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Old 07-23-2020, 07:32 PM   #1
DWM
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Newbie Solar Question

Just purchased a Chateau 24BL. Should I add a solar panel since it is prewired with a control near the stairs? Will this keep the 12V battery charged (going to add another battery) in the living area?
thanks from a brand new Class C RV owner

D
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Old 07-23-2020, 07:50 PM   #2
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If you want to add a panel or two: it's your rig, and your money!
It would never hurt to have it...
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Old 07-24-2020, 01:00 AM   #3
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“Should” is a strong word! But yes a small panel can be effective keeping your batteries charged. I put an 80W panel on my coach and it easily is keeping my two house batteries and chassis battery charged while it’s in storage. But it takes a large, complex system to keep batteries charged when they are being used as in dry camping. Depends on what you want solar to do.
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Old 07-24-2020, 01:08 AM   #4
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I've got a 375 watt setup with a 40 amp MPPT controller on my radar right now.
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Old 07-24-2020, 02:54 AM   #5
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The question should be do you need solar. If you need it then determine how much you need and install it. If you don’t need it put the money elsewhere.
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Old 07-24-2020, 10:08 PM   #6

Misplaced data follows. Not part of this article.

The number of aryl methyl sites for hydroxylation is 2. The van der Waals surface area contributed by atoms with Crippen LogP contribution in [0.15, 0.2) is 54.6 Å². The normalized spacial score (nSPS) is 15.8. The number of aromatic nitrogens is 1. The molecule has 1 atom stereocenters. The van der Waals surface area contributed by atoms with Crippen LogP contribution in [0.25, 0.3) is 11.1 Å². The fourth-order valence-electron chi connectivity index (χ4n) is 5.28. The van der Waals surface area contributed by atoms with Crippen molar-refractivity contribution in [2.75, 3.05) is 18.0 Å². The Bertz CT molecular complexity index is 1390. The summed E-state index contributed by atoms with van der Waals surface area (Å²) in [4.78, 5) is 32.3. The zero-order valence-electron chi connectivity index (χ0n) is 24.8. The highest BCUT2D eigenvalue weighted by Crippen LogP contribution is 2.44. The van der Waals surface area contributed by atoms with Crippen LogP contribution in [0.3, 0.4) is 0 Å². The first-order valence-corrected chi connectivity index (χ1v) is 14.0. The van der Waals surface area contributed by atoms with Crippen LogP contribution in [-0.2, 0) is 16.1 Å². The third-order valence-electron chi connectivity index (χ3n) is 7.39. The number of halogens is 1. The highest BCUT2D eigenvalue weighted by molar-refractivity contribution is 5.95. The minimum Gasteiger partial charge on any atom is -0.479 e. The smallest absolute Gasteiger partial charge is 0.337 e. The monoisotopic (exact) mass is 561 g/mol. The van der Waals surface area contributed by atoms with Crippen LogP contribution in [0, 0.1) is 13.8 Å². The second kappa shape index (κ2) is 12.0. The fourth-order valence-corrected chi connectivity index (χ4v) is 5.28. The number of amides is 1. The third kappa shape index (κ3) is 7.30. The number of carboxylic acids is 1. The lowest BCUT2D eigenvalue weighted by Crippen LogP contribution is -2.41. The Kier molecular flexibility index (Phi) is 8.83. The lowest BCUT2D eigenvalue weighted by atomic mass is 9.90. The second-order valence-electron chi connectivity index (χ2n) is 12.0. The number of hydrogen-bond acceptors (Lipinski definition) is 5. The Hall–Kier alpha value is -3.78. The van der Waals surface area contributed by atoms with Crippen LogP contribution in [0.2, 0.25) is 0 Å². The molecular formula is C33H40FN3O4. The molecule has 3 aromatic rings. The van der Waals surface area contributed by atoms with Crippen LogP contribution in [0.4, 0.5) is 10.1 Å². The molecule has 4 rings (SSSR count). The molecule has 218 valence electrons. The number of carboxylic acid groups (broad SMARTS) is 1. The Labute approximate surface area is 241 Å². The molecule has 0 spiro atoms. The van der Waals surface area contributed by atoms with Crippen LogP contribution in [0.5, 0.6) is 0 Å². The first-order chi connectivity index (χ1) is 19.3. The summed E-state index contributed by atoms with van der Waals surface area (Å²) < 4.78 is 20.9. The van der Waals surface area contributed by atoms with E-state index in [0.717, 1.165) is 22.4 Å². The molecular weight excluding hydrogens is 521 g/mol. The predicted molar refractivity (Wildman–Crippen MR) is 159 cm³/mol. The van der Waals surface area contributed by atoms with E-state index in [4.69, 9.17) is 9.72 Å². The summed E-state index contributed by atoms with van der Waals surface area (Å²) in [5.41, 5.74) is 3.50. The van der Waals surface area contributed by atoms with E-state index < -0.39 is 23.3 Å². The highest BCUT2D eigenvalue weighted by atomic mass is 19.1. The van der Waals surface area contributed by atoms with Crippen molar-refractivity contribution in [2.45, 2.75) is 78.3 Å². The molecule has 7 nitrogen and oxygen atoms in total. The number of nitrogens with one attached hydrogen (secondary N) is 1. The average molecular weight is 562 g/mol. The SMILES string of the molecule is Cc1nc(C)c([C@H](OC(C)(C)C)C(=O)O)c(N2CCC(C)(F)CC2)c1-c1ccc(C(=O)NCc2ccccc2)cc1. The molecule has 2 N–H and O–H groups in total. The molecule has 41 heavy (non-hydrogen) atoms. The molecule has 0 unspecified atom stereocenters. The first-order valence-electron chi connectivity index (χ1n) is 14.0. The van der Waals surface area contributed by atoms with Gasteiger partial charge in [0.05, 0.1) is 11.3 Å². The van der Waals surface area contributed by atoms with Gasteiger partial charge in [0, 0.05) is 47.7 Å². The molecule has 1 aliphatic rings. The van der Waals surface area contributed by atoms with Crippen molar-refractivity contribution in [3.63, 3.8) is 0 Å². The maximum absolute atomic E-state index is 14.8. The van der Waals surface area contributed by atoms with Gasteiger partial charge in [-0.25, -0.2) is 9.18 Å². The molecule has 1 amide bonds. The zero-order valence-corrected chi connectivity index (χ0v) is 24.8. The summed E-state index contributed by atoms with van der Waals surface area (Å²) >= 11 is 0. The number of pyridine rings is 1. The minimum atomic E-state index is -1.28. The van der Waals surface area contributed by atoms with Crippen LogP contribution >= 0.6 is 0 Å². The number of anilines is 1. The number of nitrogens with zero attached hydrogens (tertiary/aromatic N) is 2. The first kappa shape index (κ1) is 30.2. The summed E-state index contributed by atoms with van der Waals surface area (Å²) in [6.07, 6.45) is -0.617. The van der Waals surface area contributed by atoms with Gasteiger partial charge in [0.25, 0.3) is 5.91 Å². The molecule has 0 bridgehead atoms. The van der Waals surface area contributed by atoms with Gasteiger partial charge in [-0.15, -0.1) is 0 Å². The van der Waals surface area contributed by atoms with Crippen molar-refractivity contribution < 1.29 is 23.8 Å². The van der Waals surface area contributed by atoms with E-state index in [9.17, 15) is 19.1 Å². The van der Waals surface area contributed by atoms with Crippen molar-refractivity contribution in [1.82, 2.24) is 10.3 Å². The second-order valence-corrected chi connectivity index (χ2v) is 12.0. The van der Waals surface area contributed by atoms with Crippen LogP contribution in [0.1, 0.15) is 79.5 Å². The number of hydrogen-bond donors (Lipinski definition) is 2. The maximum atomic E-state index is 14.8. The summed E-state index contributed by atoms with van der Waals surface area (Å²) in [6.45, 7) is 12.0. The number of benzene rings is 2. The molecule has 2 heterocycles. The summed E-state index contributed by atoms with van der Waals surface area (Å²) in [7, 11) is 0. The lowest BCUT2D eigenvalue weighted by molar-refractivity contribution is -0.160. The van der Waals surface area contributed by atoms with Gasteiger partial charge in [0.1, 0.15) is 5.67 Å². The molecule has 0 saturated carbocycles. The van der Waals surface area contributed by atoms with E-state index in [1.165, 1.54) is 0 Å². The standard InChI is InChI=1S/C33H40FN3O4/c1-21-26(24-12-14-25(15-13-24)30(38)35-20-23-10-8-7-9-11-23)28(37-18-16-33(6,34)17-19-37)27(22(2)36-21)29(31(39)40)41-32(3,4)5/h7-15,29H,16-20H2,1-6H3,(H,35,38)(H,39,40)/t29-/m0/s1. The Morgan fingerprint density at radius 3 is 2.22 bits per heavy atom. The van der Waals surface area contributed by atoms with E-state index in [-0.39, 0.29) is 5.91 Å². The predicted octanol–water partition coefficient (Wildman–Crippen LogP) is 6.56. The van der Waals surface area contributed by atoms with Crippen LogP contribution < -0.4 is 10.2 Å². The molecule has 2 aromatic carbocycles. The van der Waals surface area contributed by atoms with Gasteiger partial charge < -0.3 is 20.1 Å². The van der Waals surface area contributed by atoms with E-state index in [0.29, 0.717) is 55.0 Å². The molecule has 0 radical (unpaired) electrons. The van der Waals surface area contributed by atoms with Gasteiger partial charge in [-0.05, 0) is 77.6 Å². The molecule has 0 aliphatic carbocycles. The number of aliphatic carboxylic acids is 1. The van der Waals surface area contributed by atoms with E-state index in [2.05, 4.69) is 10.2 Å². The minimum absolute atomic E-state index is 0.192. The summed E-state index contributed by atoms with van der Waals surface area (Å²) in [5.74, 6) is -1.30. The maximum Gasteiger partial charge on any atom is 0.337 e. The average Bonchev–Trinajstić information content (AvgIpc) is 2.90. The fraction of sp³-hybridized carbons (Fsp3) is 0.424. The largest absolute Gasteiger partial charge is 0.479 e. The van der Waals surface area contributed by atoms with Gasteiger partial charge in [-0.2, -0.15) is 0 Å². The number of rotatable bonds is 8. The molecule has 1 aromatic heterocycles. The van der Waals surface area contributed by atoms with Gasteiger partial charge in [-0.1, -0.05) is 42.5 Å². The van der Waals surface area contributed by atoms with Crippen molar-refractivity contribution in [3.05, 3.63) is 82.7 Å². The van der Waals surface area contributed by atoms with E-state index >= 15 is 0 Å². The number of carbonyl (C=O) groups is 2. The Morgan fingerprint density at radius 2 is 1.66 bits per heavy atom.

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Absolutely (IMHO). I have a 300 watt system on my 2020 Palazzo and it keeps the house running (sans microwave or ACs) 24/7. It's all the power I need for lights, tvs, etc. And you'll never have a dead batter again! My 2 cents.
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Old 07-25-2020, 12:09 AM   #7
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IMHO, if you are going to boondock, solar is a must. If you are an "umbilical baby", and plan on living in RV parks... well not so much. Prewired? Are you planning on just plugging in your panel and putting it out on the ground? Thats pretty simple. If you are going to put it on your roof... can you mount it? Complete the wiring? Guess its an it depends at that point, because the cost of paying someone an letting them punch a hole in the roof.. eeek!

But like the guys said.. sure... get some solar.

We love the camps with no hookups and dry camping. Weeds out a bunch of peeps. Me 750 watts, 200 amps lifepo4. Residential fridge.. amp eater. Best of luck either way.

cheers
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Old 07-25-2020, 01:19 AM   #8
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The term, "umbilical baby" is just a tiny bit repugnant...
Reconsider using this term: not everyone uses their RV in the same way that you do.
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Old 07-25-2020, 01:32 AM   #9
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I'll continue to drive this point forward. Solar has a payback period. It can be quite lengthy if you spend a lot of time hooked to other powers sources or camp in a lot of shade, where solar is compromised.

If you spend 90% of you time in the desert southwest, your payback period will be less.

Try to research it and compare that to how you use your RV, or intend to use it once you get solar and the picture will get clearer with most every read. Solar is either a fad or a vey good way to remain off grid.

I know a woman with a scamp fifth wheel. She has 750W solar, Victron equipment and 3 lithium batteries. She dry camps 95% of the time. In her case, it already paid for itself.
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Old 07-25-2020, 02:16 AM   #10
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Originally Posted by Bob Denman View Post
The term, "umbilical baby" is just a tiny bit repugnant...
Reconsider using this term: not everyone uses their RV in the same way that you do.
Thats why I wont Bob... NOT Cuz its a free world until November maybe.

Cheers

Not gonna happen. Own up. You choose your path.. thats fine with me.

Have a great day tomorrow. Your inputs here are legendary... Thanks.
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Old 07-25-2020, 02:34 AM   #11